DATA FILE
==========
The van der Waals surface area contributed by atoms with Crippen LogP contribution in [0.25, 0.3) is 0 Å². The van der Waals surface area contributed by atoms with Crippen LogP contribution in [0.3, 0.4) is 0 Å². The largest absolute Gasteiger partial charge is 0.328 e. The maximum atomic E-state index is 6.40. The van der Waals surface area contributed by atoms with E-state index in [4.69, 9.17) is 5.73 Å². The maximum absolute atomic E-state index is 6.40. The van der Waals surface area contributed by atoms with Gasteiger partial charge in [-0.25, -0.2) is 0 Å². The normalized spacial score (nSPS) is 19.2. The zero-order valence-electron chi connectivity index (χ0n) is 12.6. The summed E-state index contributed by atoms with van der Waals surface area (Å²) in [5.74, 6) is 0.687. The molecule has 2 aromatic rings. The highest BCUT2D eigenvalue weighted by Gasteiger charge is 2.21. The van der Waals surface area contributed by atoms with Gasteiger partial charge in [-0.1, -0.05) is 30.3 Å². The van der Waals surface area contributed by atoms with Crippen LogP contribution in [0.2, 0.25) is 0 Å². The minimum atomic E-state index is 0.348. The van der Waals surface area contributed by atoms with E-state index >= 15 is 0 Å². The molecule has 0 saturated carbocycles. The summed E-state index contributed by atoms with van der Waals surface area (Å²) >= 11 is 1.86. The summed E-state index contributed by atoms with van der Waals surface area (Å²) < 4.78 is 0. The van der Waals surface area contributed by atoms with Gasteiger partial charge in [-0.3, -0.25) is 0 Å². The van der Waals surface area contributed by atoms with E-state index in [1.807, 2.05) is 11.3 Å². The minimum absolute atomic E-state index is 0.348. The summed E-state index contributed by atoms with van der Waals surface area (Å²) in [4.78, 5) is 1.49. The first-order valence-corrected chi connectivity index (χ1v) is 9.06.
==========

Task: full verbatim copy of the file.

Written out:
The van der Waals surface area contributed by atoms with Crippen LogP contribution in [0.25, 0.3) is 0 Å². The van der Waals surface area contributed by atoms with Crippen LogP contribution in [0.3, 0.4) is 0 Å². The largest absolute Gasteiger partial charge is 0.328 e. The maximum atomic E-state index is 6.40. The van der Waals surface area contributed by atoms with E-state index in [4.69, 9.17) is 5.73 Å². The maximum absolute atomic E-state index is 6.40. The van der Waals surface area contributed by atoms with Gasteiger partial charge in [-0.25, -0.2) is 0 Å². The normalized spacial score (nSPS) is 19.2. The zero-order valence-electron chi connectivity index (χ0n) is 12.6. The summed E-state index contributed by atoms with van der Waals surface area (Å²) in [5.74, 6) is 0.687. The molecule has 2 aromatic rings. The highest BCUT2D eigenvalue weighted by Gasteiger charge is 2.21. The van der Waals surface area contributed by atoms with Gasteiger partial charge in [-0.1, -0.05) is 30.3 Å². The van der Waals surface area contributed by atoms with Crippen LogP contribution in [0.2, 0.25) is 0 Å². The minimum atomic E-state index is 0.348. The van der Waals surface area contributed by atoms with E-state index >= 15 is 0 Å². The molecule has 0 saturated carbocycles. The summed E-state index contributed by atoms with van der Waals surface area (Å²) >= 11 is 1.86. The summed E-state index contributed by atoms with van der Waals surface area (Å²) < 4.78 is 0. The van der Waals surface area contributed by atoms with Gasteiger partial charge in [-0.3, -0.25) is 0 Å². The van der Waals surface area contributed by atoms with E-state index in [1.807, 2.05) is 11.3 Å². The minimum absolute atomic E-state index is 0.348. The summed E-state index contributed by atoms with van der Waals surface area (Å²) in [4.78, 5) is 1.49. The first-order valence-corrected chi connectivity index (χ1v) is 9.06.